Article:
The weather has turned out to be just perfect, about 21C at night and about 31C in the afternoon and then quickly drops about 4.30pm when the breeze picks up. In fact, there is rain forecast for this week on Friday, in the mornings there are often clouds rolling past the window looking to East – the flat is reasonably high up and hence the clouds appear quiet low.
Taxis work reasonably well, they are certainly cheap, but you often have to some idea were you are going, as despite assurances, in my short experience many drivers don’t speak English and I certainly don’t speak Arabic – yet! However, the easiest way is to learn were things are by a landmark, in my case, Amman Mall and then guide the driver from there, shortly I will know the Arabic for forward, right and left and also STOP! I have had two more funny taxi experiences. My trip from the Readers bookshop saw me asking the driver if his aircond worked, he smiled and flicked on the aircon and fine white dust poured out and blew all over the both of use – ‘no’, he said. Modern education learning theory (along with the old maximum experience is the best teacher) indicates you learn best from experience, I certainly learnt that the air con did not work. The other was a trip back from the Rovers Return an English pub near the Crown Plaza. I had easily made it there in a taxi, after another round of mobile phone call conversations back to the base, but the return trip did not go as smoothly. The driver was a young happy guy who kept asking other drivers across the passenger side window where he was and where the Amman Mall was. He spoke a few words of English and was able to explain that he was only helping his Dad out, who normally drove the taxi – ‘he would know where to go’, he said. Well, with much laughter between us and despite ignoring my advice to turn left and getting lost, he eventually got me home!
My work collegue, Manar, is full of enthusiasm and is pleasure to work with, as is the e-Learning coordinator, Lina – they treat me as the expert, but they are both clearly capable. Today I attended a typical staff meeting. The same problems were raised as those in Oz, the only mild difference being the enthusiasm with which the teachers contributed, clearly they were very committed to the education of their charges. ABS is keen on meetings, just possibly a little too many.
On Wednesday we went to the medical centre to have our blood test. This was accomplished by all expats and some new staff pilling into a couple of buses and being taken to old white multi-storied building. There were a number of young men hanging around, or so I thought, but they were simply there to get the same blood test to get a work permit. The groups of men lined up, as we did and we were ushered up some stairs and ask to wait and then ushered down the same stairs and asked to wait or sit, I sat! Our passports were taken and given to either one of the two nurses (I assume they were nurses) who efficiently drew blood – hopefully I passed, I did in Australia having had the similar test on behalf of the school, nothing like a bit of duplication.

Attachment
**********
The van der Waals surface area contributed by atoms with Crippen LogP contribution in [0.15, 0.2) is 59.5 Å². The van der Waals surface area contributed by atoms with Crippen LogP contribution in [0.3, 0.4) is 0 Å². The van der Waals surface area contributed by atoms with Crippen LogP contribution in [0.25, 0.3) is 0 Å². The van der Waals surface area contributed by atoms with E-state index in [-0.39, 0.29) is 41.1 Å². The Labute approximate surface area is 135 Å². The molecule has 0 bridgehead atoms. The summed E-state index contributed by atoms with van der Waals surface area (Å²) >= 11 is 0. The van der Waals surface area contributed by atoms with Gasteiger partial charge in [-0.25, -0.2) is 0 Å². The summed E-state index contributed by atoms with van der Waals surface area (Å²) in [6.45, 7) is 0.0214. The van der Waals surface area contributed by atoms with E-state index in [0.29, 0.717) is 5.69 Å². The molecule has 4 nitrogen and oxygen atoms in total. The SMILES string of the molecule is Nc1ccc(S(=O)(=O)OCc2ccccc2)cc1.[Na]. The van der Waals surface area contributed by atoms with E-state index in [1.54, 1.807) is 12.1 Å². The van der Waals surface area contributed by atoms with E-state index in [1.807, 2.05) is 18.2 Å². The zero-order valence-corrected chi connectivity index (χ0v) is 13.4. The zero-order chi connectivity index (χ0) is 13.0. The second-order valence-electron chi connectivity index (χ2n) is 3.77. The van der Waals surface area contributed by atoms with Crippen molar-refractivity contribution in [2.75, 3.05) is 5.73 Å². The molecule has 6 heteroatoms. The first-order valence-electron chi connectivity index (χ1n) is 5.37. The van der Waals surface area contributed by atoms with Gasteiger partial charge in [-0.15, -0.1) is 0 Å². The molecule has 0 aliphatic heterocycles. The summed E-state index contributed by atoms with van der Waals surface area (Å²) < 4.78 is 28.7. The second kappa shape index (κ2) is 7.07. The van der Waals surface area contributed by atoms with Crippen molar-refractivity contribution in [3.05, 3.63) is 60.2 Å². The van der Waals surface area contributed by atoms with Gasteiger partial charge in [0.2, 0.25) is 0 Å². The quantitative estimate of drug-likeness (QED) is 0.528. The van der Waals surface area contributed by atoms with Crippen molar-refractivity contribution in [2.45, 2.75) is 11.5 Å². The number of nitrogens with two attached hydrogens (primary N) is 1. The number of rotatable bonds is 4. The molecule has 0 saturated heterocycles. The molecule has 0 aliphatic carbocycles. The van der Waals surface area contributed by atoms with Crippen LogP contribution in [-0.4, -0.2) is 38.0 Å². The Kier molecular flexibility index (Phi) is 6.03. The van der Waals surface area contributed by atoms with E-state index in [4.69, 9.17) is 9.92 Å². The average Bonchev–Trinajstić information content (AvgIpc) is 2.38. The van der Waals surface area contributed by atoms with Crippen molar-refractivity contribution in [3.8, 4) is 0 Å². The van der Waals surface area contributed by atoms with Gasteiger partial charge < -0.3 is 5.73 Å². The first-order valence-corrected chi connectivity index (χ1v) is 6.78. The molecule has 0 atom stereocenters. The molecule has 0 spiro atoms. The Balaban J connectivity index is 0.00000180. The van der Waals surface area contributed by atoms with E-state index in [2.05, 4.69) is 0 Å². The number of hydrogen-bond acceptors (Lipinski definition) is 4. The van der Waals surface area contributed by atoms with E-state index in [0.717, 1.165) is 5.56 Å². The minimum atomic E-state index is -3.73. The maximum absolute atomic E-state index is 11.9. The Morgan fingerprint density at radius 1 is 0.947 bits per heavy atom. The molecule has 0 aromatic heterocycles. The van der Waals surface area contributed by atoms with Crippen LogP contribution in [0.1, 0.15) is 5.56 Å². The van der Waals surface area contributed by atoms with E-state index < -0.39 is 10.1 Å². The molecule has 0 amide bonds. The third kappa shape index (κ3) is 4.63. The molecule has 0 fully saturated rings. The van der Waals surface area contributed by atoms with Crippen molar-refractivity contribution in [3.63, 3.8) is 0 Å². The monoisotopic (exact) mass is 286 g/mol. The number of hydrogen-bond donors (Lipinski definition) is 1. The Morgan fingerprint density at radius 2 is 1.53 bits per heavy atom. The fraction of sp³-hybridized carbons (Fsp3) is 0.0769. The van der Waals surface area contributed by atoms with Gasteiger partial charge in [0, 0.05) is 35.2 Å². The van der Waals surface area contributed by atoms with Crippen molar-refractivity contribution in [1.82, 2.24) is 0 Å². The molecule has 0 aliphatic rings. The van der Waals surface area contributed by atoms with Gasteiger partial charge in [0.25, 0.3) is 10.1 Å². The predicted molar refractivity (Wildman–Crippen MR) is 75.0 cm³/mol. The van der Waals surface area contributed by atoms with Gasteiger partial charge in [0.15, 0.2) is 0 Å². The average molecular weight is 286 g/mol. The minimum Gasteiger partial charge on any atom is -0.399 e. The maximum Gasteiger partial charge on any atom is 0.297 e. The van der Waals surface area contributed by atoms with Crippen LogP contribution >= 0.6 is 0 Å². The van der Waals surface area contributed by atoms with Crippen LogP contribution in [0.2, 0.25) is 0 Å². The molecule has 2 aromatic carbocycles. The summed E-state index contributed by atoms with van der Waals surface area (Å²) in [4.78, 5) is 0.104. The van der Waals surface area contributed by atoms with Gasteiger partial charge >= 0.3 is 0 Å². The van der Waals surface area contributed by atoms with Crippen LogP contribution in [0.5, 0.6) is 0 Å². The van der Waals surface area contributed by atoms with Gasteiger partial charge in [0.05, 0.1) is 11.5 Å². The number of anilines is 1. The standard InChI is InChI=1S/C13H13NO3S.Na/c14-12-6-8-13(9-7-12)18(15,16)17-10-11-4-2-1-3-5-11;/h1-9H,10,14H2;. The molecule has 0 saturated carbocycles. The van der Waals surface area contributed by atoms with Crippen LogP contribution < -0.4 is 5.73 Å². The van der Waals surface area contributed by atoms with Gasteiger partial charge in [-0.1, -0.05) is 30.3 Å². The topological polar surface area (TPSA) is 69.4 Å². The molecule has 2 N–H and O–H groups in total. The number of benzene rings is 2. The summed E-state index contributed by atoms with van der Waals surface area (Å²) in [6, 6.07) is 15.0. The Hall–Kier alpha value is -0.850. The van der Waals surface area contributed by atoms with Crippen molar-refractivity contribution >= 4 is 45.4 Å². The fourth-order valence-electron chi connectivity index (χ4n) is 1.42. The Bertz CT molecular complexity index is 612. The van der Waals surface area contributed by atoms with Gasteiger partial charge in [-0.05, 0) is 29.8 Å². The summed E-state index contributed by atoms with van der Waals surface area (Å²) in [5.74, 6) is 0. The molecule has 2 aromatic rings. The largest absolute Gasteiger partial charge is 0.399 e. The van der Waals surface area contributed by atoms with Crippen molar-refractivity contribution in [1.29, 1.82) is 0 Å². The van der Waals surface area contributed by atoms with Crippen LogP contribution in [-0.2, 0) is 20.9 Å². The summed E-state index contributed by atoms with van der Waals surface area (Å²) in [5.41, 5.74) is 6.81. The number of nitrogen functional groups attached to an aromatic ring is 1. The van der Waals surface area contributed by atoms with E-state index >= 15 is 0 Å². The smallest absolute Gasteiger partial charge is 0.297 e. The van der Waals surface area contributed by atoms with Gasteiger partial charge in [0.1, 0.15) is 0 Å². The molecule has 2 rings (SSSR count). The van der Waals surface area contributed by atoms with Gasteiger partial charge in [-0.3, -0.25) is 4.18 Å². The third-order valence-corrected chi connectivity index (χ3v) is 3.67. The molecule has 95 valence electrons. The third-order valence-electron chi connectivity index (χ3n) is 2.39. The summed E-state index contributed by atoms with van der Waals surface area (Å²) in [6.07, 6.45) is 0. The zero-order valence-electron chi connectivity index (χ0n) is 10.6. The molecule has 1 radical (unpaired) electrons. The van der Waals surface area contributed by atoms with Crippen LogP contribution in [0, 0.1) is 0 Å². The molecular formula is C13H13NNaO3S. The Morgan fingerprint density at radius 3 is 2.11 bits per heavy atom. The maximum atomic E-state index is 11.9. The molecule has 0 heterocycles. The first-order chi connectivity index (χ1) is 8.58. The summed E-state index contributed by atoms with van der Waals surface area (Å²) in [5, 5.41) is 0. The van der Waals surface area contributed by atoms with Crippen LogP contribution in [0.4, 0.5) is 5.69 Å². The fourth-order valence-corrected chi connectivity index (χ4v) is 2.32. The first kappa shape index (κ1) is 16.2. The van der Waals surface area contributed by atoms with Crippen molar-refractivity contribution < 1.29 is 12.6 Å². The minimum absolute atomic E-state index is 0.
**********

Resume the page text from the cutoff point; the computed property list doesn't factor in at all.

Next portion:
I am off on Saturday on holidays, returning on Wednesday. First stop is the Mujib nature reserve which is just South on shores of the Dead Sea. I have had trouble booking this online, so hopefully it is not overbooked. The reserve is on the edge of the Dead Sea and there are small chalets that overlook the sea. I have got a paid for reservation for a couple more days at the Swiss resort Moebpick, which is also on the shores of the Dead Sea – this looks really wonderful, it is still low season as it is a bit hot, not sure how hot! I have booked a nice new car at 30JD per day from EURO’s Car, they have an office just down the end of the hill near the apartment, very convenient. The main road leads off towards the school and you turn left down towards the airport, but turn right on to the highway to the Dead Sea before you get to the airport.
I thought you might like to see some pics of the sky in Amman – they are often blue, but as with yesterday and today cumulonimbus (can you believe I spelt that word correctly) clouds can be seen – I think that is what they are called, no doubt I will be corrected if they are not.
Next week I’ll tell you a little about the country side, the Dead Sea and driving in Jordan.